Monday, April 28, 2008

Being An Ally -- How Hard Is It, Really?

Sudy has a great post that includes some words about how it really isn't that difficult to be a good ally (and why people should stop asking her how to be a good ally):
Being an ally is not as dramatic as people paint it lately. I mean, how difficult is it to decenter yourself and your own life and absorb someone else's for a few minutes of your day? Do you realize it's not just about you? It's not just about YOUR definitions of what is an ally. DO you know acknowledge the larger systematic boot of violence against womyn of color and the knife of economic violence that shoves womyn of color into corners of poverty, rape, and silence? (I mean, really acknowledge it.) Being an ally is not ripping the mic from someone else and thrusting it in the face of WOC. Because, in the end, fast forward 60 years from now, the only person who can answer if you led a life of transformation and solidarity is you. Why ask me?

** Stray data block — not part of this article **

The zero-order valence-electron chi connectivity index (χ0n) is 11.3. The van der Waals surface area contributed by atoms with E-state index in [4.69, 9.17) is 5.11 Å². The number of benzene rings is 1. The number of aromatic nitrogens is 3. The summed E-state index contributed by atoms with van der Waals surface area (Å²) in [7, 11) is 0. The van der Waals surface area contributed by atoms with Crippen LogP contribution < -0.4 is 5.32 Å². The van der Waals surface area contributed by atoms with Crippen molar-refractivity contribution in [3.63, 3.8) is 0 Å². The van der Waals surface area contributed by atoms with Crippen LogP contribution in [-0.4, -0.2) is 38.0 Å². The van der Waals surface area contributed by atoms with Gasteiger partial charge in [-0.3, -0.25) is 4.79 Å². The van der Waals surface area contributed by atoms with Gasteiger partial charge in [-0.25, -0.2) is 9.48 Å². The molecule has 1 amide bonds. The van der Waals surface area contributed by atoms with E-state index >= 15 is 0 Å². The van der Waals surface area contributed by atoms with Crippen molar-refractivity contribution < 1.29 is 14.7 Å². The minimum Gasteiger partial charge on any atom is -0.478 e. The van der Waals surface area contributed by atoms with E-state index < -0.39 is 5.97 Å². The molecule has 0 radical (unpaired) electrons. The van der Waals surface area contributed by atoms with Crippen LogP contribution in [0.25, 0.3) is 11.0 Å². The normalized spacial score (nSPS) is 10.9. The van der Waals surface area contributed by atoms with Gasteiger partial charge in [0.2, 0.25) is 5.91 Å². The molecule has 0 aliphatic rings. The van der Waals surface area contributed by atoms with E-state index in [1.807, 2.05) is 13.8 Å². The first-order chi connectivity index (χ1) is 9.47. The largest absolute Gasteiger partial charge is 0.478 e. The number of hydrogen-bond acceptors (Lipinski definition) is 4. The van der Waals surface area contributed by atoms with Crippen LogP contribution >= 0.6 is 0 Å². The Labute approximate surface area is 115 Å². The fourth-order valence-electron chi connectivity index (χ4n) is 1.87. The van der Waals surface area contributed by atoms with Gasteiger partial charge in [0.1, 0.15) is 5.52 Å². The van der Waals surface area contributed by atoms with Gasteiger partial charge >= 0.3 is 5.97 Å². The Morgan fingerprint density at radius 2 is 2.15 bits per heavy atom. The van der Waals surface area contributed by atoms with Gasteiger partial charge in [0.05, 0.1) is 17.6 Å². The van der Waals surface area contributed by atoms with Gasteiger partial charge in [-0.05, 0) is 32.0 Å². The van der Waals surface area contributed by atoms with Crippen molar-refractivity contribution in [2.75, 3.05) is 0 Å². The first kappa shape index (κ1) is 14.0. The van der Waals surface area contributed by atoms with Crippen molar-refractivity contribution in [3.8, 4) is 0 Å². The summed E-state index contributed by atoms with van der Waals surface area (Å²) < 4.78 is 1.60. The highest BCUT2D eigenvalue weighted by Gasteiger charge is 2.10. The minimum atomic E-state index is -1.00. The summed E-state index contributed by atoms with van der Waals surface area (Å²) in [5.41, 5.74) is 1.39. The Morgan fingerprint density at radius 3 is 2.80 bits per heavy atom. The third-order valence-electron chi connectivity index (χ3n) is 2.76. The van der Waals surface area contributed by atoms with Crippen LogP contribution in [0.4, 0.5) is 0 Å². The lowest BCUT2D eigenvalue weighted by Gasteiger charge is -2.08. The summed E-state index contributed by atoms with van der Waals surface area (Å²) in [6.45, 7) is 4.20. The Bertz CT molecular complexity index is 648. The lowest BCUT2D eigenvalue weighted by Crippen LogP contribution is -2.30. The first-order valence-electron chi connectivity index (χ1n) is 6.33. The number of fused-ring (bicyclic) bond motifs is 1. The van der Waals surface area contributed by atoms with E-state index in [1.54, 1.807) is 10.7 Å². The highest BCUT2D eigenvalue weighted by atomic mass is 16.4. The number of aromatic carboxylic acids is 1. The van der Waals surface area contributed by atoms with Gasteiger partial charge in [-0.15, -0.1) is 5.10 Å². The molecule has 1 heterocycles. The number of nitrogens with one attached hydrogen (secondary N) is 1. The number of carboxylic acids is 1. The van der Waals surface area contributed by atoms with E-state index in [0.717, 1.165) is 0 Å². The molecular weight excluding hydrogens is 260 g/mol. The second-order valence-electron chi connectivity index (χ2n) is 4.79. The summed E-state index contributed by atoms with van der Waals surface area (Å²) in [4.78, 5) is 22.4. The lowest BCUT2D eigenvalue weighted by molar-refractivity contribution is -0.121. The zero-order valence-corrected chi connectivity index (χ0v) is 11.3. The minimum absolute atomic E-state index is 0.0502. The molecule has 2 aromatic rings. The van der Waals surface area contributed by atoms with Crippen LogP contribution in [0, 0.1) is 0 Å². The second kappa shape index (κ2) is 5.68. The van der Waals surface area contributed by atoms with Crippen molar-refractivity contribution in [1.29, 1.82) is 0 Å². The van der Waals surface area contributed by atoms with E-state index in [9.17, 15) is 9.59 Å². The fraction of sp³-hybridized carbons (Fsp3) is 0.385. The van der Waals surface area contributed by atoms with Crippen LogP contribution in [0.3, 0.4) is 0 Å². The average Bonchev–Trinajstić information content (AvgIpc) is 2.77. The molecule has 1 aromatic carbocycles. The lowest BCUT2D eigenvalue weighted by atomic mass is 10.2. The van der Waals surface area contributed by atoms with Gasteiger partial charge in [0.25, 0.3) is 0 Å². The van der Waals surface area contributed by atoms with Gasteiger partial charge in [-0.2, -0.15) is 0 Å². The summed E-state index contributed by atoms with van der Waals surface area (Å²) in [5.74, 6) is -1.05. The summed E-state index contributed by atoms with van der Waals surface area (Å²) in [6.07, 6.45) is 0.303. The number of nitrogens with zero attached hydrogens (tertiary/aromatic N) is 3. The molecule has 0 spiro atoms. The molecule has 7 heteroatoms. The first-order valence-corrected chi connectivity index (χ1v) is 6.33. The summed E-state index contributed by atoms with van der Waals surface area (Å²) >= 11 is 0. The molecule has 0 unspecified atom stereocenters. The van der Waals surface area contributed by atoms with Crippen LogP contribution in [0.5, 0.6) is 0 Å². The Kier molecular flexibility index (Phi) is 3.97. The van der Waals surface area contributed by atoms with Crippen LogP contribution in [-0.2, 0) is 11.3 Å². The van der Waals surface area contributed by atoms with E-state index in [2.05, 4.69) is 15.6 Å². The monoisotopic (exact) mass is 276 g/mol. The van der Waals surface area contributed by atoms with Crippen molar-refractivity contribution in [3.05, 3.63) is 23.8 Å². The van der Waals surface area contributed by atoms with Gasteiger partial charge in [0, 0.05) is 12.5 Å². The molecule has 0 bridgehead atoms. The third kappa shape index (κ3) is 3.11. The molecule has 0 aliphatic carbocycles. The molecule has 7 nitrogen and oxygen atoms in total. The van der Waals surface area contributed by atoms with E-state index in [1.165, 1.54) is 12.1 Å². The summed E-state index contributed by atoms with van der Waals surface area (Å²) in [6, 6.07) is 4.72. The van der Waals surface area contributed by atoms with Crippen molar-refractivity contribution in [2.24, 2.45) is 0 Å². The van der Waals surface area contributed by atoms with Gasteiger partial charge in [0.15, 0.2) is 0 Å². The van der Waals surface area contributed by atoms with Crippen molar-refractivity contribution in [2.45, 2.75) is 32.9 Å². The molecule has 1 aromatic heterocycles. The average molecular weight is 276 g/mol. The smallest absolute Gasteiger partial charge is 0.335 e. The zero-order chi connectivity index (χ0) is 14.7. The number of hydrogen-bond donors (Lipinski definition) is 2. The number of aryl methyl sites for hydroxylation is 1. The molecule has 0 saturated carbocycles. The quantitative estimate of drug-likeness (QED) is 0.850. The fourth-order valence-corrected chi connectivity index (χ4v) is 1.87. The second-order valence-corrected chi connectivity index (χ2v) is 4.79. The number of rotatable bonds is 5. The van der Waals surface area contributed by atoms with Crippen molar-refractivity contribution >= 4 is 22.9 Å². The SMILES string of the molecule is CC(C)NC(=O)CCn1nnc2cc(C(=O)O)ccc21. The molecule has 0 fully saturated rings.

I think she's right, but I think there are some good reasons why potential allies look to those we are trying to be allied with for some answers. If I sit around and talk about how to be a good feminist ally (for instance) with a bunch of feminist men, we're going to be missing out on some of the answers, just by virtue of blind spots of privilege that we may not be able to even know are there. This isn't to say that we can't come up with good, interesting, varied answers to our questions, or that we shouldn't try to, that we shouldn't do the work required to figure this stuff out. I don't want to make it Sudy's job to teach me how to be a better ally. And yet, I want her views on it, so what to do?

Well, that's where the above quote comes in. Decenter from my own life and soak up her views for a while. Read her, and not just what she has to say about allies. Shut up and listen more often. That's some of the advice I'm going to keep giving myself, even though she, and others, have given me the inspiration to do so.
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